Fire rages at industrial complex in Iranian city
Reports say several firefighters were hurt while tackling a blaze at a chemicals factory in Qom, 140km south of Tehran
A huge inferno ripped through an industrial city in Qom, Iran, on Sunday.
The semi-official Fars News Agency broadcast images of a column of smoke from the Shokuhieh Industrial Zone towering over the city, 140 kilometres south of the capital, Tehran.
Six firefighters were reportedly injured responding to the blaze, one of them critically.
The industrial zone has a number of petrochemical companies which make a variety of plastic products.
Iran's Isna news agency reported that the fire was at the Movaledan chemical factory. Twenty fire engines and 100 firefighters were sent to tackle the blaze, according to Qom Fire Department spokesman Hamid Karimi.
Mr Karimi said firefighters fought to stop the flames from reaching explosive substances, including alcohol.
Rumours of sabotage
Although it is too early to speculate on the cause of Sunday's fire, last year Iran experienced several large-scale industrial accidents, as well as a spate of mysterious fires, including a gas pipeline explosion.
The industrial incidents followed several mysterious explosions at Iranian nuclear sites.
Ali Akbar Salehi, the head of Iran's Atomic Energy Organisation, blamed the nuclear incidents on Israeli or US cyber attacks, but Tehran was more guarded on possible causes of the industrial incidents, which peaked in the summer and autumn of last year.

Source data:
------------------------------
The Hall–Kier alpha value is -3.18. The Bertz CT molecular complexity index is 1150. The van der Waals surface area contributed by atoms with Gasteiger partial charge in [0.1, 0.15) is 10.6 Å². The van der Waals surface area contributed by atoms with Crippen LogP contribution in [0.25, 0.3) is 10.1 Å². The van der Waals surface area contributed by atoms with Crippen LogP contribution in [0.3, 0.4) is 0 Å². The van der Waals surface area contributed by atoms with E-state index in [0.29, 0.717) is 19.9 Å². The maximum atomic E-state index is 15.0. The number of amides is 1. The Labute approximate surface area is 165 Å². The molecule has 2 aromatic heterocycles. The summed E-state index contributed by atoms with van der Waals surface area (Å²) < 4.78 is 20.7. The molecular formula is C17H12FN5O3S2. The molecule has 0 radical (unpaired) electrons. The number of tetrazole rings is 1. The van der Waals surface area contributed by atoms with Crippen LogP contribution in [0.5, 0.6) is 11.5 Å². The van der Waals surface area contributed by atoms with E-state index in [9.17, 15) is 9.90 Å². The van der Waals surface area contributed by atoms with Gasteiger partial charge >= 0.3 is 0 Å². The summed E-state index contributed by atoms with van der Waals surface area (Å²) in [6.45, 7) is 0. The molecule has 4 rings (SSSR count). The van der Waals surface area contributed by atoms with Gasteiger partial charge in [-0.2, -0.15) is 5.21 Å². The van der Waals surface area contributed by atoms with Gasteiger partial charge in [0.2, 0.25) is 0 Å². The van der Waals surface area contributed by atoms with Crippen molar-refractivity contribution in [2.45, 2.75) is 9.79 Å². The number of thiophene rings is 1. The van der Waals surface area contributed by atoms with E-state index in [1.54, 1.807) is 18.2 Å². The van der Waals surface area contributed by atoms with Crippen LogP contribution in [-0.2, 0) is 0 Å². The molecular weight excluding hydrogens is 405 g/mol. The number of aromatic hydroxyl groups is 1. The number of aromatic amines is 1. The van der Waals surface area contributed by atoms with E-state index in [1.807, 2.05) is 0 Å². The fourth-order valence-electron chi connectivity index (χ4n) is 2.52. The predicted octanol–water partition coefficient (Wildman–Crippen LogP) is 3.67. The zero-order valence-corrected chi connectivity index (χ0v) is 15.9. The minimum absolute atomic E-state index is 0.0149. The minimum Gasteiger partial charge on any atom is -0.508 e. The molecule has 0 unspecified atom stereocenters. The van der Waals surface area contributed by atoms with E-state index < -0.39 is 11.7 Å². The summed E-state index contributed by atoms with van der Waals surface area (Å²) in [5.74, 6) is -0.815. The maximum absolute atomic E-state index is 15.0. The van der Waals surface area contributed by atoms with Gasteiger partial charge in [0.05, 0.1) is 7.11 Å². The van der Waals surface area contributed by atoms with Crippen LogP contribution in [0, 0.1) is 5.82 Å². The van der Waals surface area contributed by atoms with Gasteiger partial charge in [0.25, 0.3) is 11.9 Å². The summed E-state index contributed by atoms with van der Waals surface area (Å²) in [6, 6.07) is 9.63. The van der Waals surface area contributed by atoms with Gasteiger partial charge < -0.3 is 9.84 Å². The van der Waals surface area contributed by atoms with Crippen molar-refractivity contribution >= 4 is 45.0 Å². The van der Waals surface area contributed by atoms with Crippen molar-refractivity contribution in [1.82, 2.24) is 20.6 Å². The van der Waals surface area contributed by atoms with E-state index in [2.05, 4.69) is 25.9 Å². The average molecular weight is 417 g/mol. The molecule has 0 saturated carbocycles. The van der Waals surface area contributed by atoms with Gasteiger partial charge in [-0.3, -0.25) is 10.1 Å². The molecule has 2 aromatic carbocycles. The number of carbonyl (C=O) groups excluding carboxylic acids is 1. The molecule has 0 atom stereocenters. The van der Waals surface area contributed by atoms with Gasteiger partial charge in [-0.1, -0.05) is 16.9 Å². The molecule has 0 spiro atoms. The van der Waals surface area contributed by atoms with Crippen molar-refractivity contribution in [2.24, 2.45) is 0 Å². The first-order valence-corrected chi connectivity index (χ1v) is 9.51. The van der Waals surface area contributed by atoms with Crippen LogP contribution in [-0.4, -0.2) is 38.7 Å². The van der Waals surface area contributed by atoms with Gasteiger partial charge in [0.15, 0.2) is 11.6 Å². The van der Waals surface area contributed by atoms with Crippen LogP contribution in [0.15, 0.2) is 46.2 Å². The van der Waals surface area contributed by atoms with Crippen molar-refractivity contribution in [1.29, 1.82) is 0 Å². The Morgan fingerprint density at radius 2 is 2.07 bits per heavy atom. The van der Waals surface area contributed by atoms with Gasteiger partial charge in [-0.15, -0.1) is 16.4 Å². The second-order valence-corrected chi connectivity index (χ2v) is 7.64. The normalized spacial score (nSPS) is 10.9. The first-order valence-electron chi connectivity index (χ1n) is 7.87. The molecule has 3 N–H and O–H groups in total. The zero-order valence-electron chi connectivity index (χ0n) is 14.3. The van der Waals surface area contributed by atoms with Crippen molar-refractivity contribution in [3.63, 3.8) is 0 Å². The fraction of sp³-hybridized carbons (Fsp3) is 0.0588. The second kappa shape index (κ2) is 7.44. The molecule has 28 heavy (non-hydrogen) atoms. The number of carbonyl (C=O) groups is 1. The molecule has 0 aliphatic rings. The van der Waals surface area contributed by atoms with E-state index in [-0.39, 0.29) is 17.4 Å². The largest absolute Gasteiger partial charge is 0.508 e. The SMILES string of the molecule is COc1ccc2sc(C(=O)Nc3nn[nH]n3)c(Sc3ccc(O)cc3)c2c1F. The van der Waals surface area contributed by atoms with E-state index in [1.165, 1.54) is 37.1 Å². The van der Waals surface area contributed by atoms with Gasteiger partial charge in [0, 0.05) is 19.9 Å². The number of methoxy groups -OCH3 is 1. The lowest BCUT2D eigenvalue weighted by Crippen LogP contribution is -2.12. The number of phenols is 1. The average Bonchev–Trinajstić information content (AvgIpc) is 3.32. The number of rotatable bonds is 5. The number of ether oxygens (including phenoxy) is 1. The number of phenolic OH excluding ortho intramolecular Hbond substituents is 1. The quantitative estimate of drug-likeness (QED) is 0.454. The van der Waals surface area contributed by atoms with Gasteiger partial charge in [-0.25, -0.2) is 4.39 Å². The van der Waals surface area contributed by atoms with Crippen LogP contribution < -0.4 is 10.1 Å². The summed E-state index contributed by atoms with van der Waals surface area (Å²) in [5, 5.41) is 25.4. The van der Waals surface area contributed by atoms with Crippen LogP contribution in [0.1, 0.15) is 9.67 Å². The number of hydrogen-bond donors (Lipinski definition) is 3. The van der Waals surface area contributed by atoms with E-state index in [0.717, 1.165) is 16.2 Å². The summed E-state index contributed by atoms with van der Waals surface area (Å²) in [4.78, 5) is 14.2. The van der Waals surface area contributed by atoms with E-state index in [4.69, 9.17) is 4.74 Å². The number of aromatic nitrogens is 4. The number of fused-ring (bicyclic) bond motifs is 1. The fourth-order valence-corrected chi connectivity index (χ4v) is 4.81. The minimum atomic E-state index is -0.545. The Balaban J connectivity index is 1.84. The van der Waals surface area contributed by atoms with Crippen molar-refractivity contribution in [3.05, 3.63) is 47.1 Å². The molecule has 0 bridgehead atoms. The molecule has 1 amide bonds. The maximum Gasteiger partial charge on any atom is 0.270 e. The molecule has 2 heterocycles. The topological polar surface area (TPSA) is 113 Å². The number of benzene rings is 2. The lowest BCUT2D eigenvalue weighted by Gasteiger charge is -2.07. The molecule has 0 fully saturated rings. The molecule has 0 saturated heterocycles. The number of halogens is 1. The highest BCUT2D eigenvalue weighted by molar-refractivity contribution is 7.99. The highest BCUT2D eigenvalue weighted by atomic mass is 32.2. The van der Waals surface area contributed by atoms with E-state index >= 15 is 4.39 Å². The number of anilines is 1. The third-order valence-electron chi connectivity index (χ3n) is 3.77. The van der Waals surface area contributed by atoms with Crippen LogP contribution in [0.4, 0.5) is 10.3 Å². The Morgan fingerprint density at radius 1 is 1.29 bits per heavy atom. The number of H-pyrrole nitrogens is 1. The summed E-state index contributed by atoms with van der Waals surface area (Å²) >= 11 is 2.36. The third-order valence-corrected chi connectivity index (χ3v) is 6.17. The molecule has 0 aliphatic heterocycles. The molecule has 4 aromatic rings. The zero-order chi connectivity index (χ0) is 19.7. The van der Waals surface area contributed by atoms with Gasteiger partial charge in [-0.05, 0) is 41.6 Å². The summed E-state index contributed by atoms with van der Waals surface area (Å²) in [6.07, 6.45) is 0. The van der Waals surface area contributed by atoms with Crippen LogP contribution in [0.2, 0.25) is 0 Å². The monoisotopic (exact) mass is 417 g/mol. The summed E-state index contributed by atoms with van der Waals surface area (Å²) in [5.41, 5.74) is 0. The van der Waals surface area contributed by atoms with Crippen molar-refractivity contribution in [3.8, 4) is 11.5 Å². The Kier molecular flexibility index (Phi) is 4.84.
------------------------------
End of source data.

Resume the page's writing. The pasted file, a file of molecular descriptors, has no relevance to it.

The official Islamic Republic News Agency said Israel was responsible, but government statements were more cautious, blaming Israel for attacks at the Natantz nuclear facility, but not the industrial sites.
In July last year, an inferno in the southern Iranian port city of Bushehr gutted seven ships docked in the port. The same month, an aluminium factory in the industrial city of Lamard, in Fars province, caught fire.
And within 24 hours on July 12-13, a petrochemical plant in Mahshahr and an industrial complex in Mashhad suffered explosions.
A power station in Isfahan also suffered an explosion about the same time.
All of these attacks occurred alongside explosions at Natanz and Parchin, nuclear and military research sites, respectively.
Israel has consistently followed a policy of not admitting involvement, at least publicly.
Privately, Israeli officials are said to have claimed responsibility for nuclear sabotage attacks, leaking information to publications including the New York Times and the Wall Street Journal while also claiming sabotage attacks on Iranian ships at sea.
Publicly, Israel appears to seek a level of ambiguity about its possible involvement.
“Not every incident that transpires in Iran necessarily has something to do with us,” Israeli Defence Minister Benny Gantz told Reuters in July last year.
Updated: May 2, 2021 03:33 PM